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Predators need quicker pace against Sharks in Game 2

The Nashville Predators couldn’t adjust to the attacking style of the San Jose Sharks in Game 1 of their second-round series.

Unlike Nashville’s first-round opponent, the Anaheim Ducks, the Sharks throw different layers of players at a team’s defense, and this proved the difference as San Jose won 5-2 and took a 1-0 series lead. The Predators had one day to figure out how to counter the Sharks, and will try to use the knowledge they took from the first game towards finding a different path to victory Sunday at SAP Center in Game 2. 

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“Part of getting to know your opponent is getting through a game,” Predators coach Peter Laviolette said according to the Preds’ website. “We’ve done some things against them, and they’ve done some things against us. Now you can go back and look at the game as opposed to what we were doing against Anaheim or what they were doing against L.A., or a game back in game No. 68 or game No. 42. We’ll look to make adjustments and improvements and get better.”

The Ducks, ranked first in the NHL during the regular season allowing 2.29 goals per-game and prided themselves more on countering with an attack after breaking up an opponent’s offensive scoring chance. San Jose ranked fourth in the NHL at 2.89 goals per-game during the regular season. Their 30.4 shots on goal per-game was 11th in the NHL. 

In the first-round of the playoffs, the Sharks scored 3.2 goals per-game on the Los Angeles Kings in their five-game win. The Kings finished the NHL’s regular season as the third-best defensive team in the NHL.

Nashville beat Anaheim in Wednesday’s Game 7 then had to quickly shift gears to playing the Sharks in Friday’s Game 1, which proved difficult.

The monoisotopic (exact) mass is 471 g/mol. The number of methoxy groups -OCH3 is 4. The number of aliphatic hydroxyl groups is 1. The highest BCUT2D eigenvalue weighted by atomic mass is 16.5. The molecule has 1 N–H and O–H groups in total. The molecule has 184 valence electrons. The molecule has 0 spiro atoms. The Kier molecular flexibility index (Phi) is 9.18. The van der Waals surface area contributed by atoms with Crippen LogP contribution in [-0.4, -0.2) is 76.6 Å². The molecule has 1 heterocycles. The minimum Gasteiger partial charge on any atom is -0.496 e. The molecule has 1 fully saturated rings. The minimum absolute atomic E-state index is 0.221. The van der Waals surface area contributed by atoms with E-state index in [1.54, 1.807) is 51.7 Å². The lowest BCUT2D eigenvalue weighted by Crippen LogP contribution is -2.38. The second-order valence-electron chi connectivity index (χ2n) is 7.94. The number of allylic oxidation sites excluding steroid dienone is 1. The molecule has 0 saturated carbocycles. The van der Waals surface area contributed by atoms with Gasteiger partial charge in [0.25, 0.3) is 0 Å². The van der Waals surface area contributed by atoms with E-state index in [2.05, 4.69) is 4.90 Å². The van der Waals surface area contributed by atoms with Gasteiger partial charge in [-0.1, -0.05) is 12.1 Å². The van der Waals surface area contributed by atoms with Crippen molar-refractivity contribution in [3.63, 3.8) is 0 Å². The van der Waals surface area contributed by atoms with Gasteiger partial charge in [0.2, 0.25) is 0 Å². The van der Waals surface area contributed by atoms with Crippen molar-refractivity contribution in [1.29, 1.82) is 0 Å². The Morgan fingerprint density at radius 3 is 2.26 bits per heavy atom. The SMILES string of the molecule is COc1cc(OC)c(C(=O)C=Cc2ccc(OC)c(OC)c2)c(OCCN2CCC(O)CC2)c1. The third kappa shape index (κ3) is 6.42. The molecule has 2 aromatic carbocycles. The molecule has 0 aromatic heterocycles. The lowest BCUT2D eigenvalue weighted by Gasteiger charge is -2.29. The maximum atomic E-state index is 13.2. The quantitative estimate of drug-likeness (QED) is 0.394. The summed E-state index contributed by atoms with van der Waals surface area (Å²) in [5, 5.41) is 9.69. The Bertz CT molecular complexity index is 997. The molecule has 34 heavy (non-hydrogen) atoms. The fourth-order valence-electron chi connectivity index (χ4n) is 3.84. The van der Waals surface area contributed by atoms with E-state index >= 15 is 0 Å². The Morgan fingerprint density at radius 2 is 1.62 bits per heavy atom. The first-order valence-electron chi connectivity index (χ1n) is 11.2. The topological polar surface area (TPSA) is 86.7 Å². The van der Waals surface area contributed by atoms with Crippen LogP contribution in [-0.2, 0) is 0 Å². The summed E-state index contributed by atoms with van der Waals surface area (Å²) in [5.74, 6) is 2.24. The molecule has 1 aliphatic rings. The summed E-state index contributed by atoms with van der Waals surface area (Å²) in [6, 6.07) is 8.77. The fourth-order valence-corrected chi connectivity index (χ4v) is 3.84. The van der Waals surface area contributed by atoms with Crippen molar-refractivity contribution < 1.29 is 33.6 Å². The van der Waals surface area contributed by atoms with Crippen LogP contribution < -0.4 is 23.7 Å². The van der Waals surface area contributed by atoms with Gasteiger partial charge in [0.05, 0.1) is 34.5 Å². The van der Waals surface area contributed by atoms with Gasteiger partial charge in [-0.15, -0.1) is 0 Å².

"Playing Anaheim, they're such a tight defensive team," Predators defenseman Ryan Ellis said according to The Tennessean. "To swing back and play a different team two nights later with kind of a different mindset, they're a very high-tempo team. They play a lot of offense, the Sharks. For us, it was more of an adjustment. I thought we did well for the most part in the game." 

In Game 1 against the Predators, San Jose out possessed Nashville after Mike Fisher put the Predators up 1-0 early in the second period. Their overall (including power plays and penalty kills) CF was 59-33 in the last two periods. 

"Get on the attack, play on our toes, play with speed,” Sharks coach Peter DeBoer said of his philosophy according to the San Jose Mercury News. “My problem with the game was we didn't get that going until the third period. Partly credit Nashville for what they were doing, but I think we can do more to play that game consistently,” 

DeBoer attributed the slow start to the fact San Jose had a week between games.

“I think we'll be better on Sunday having a game under our belt here," he said.

San Jose won Game 1 without much offense from their first line when on the ice together. Tomas Hertl was the only member of the trio to score a goal and that was on the power play, away from Joe Thornton and Joe Pavelski. 

Pavelski notched an assist on Logan Couture’s power play goal, but that was again on special teams. Pavelski scored five goals in five games against the Kings in the first-round as the Sharks’ first-line proved one of the major difference-makers in that series. They will likely have a better performance in Game 2, which could spell trouble for the Predators. 

"They have a lot of speed and a lot of offense they bring to the game," Laviolette said of the Sharks overall. "They throw a lot of pucks at the net. I thought we did a pretty good job the first two periods. They have a dangerous power play and we have to stay out of the box. Their players seemed to find some energy from that and the game turned a little bit."



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Josh Cooper is an editor for Puck Daddy on Yahoo Sports. Have a tip? Email him at or follow him on Twitter!






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